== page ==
UK Politicians Demand YouTube Vet Content To 'Protect The Children'

from the the-end-of-safe-harbors dept

Various safe harbors for service providers that protect them from the actions of their users make a lot of common sense. It's simply wrong to blame a service provider for the actions of its users. We don't blame the telephone company when someone commits a crime using the phone. And we don't blame the car company for providing the getaway car. Nor do we ask those companies to do anything to block those actions. That's because we all realize how silly that is -- to blame a tool provider for the actions of its users. Yet, for some reason, when we move online, that concept gets confused. While most of the focus has been on safe harbors concerning copyright or defamation, when you toss in a bit of "but think of the children!" it gets even more ridiculous.

We've already seen this with US politicians bullying ISPs into blocking "objectionable" content, even though they have no legal basis for this (and, in fact, such blocking will only make it more difficult to track down those actually responsible). And, now we see it in the UK. UK MPs are claiming that Google needs to vet all of the content uploaded to YouTube "to protect children from harmful content." Seriously.

I guess it's only in the techie community that we recognize that the phrase "to protect the children" is almost always followed by a plan that does the opposite.

The politicians seem concerned that occasionally, questionable content is found on YouTube, and it might take them (gasp!) 24 hours to take it down. Apparently it has not occurred to those behind this demand that perhaps they should be focused on using the content being uploaded to track down those actually responsible for the objectionable (illegal?) content, rather than demanding that Google proactively hide the evidence. Next up, we'll be expecting the report where politicians demand that telephone companies "proactively" review all telephone calls to make sure there is no objectionable content "to protect children."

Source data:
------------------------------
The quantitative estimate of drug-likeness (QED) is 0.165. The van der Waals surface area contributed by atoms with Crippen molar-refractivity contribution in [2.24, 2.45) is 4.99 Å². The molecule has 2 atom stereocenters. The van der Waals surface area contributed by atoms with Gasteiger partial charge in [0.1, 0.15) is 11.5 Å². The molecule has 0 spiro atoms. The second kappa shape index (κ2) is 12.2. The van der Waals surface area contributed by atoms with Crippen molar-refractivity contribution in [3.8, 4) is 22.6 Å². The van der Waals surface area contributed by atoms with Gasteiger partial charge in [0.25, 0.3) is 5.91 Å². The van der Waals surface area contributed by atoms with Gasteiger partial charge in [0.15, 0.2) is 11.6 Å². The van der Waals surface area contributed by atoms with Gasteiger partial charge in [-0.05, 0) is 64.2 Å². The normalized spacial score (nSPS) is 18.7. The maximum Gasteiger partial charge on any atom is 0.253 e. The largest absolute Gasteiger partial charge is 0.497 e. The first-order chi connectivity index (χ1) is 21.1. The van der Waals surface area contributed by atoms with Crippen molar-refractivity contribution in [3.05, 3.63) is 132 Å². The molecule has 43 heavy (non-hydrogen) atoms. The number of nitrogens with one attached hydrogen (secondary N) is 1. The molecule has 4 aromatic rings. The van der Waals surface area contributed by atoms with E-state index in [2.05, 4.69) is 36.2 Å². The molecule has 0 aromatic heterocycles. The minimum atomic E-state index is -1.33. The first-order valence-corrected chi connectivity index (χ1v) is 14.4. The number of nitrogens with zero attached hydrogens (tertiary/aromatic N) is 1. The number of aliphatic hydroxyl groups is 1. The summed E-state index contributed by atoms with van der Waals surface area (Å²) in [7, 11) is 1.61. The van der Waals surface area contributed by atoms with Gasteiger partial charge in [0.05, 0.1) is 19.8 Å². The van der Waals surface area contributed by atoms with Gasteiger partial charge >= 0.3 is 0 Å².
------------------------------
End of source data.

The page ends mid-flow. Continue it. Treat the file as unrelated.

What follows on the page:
Filed Under: politicians, protect the children, uk, vet content, videos
Companies: google


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  1. identicon
    Jake, 1 Aug 2008 @ 12:39am

    On The Other Hand...

    Unusually for me, I have to defend the politicians on this one. YouTube relies almost entirely on peer-review to enforce its terms of service, but is it really likely that someone is going to report this stuff if they've specifically searched for it? And when it was pointed out to them that a video of three lads setting on a passer-by and beating him nearly to death -apparently with the specific intent of putting it on YouTube- had accrued over seventeen thousand views before anyone complained, their response amounted to, "Not our problem." Regardless of the exact letter of the law, that struck me as being a bit off. I also find it hard to believe that setting up a bot to search for certain keywords and delivering the results to a couple of dozen interns and passing any evidence of criminal activity they turn up on to the appropriate authorities would put much of a dent in their profit margin.

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